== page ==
Over the past few years, I’ve had the chance to visit schools with access to a wide range of digital tools. Some have a tablet for each student to use throughout the school day. Others may have a handful of laptops or Chromebook computers, or an interactive display mounted on the wall. Last month I shared ideas for rethinking interactive whiteboards in small group instruction. In this post we’ll take a more in-depth dive and make connections to blended learning stations.
In many classrooms where blended learning is taking place, students are using a variety of tools throughout the school day. They might rotate between stations as they dive into different activities. Blended Learning is the practice of combining both online and face-to-face teaching and learning to create a hybrid experience for students. This model is popular in one-to-one learning environments. It is also popular in classrooms that might have access to just a few devices or one interactive display.
In a post on my site last year, I featured the book Blended Learning in Action: A Practical Guide Toward Sustainable Change by Catlin R. Tucker, Tiffany Wycoff, and Jason T. Green. This book provides a lot of guidance for educators just getting started with blending learning. It is also useful for teachers ready to take their implementation to the next level. So how can educators leverage the power of interactive whiteboards as they introduce blended learning stations to their students?
Interactive Whiteboards and Stations
During station rotations in a classroom, students move from one activity to the next on a schedule during a set part of the day. For example, second-grade students might move from one station where they are labeling the parts of a plant on construction paper, to a station where they move through a self-paced lesson on habitats, to a teacher-led station where they explore a new science concept together. An interactive whiteboard is perfect for blended learning stations. Whether you leverage the display screen during a teacher-led station or have a collaborative task for students when they rotate to this part of the room, the possibilities are endless.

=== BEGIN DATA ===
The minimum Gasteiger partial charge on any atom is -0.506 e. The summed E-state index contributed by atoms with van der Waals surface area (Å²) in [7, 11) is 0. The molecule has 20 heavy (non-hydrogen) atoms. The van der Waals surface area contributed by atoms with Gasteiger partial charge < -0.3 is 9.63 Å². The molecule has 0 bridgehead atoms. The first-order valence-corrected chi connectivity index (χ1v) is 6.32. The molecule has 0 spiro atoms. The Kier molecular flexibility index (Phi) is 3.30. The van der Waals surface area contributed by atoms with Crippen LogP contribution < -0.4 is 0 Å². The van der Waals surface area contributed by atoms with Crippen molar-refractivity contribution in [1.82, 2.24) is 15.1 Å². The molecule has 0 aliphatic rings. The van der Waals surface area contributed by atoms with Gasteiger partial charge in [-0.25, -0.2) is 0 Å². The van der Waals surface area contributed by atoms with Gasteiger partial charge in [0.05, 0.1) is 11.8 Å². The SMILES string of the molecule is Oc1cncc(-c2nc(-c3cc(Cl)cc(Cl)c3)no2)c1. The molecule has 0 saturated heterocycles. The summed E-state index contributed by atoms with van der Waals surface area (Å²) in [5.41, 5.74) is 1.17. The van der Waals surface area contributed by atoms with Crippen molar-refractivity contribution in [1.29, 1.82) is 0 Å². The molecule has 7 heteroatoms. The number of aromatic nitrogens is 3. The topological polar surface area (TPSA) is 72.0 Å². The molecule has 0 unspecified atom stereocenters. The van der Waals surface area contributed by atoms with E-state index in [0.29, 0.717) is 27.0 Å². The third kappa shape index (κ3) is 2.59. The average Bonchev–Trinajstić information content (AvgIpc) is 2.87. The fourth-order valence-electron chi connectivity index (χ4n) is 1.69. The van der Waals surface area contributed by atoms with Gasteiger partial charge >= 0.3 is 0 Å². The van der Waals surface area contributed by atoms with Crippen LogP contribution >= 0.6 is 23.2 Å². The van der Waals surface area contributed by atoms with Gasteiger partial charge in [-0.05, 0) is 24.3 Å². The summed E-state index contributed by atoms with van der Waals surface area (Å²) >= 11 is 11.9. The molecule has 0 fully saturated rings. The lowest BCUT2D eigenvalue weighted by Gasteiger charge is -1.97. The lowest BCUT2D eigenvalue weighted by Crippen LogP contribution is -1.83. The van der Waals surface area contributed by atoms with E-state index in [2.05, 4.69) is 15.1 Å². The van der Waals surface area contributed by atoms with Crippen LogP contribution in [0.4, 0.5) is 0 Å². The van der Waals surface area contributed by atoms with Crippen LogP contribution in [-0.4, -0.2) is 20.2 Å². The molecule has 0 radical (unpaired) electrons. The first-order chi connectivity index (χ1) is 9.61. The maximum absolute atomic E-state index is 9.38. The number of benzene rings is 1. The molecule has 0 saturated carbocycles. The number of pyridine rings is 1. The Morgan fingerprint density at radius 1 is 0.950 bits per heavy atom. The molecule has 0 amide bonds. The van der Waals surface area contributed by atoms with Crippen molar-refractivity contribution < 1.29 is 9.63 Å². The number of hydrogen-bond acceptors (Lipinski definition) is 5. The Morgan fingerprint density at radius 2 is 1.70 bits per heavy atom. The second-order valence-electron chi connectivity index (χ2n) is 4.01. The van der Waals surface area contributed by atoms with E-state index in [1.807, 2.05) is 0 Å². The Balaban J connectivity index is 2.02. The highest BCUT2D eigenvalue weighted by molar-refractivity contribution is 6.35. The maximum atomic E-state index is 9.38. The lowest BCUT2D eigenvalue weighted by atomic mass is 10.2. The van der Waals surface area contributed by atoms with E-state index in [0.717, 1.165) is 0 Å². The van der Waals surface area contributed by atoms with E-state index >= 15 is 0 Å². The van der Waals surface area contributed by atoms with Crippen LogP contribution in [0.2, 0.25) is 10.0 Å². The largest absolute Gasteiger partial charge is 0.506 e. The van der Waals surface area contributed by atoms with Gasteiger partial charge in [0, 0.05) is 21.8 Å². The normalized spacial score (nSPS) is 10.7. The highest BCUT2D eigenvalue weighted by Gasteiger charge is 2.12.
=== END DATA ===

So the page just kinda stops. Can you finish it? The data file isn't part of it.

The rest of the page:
What can happen in a station with an interactive whiteboard? As students in a small group come together in front of a screen they may have 10-15 minutes to work together before another set of rotations takes place. Let’s expand on the science example described above. Students who interact with a whiteboard in a teacher-led station might watch their teacher. The teacher can model a concept related to ecosystems and biodiversity such as identifying living and nonliving things in an image. Students can then locate plants and animals in the pictures you bring up on the screen to color code and label what they see.
If students are working in a small group when using an interactive whiteboard – without their teacher by their side – clear directions or a task card can help students work independently and stay focused. A task card should have clear directions for students to follow. It might even include an image or screenshots to help students navigate without teacher support. The four or five students in a group might work to solve a puzzle together. They could label a picture where they each use a different color to track their work. Alternatively, they could participate in a tiered task that is differentiated for each group in your class.
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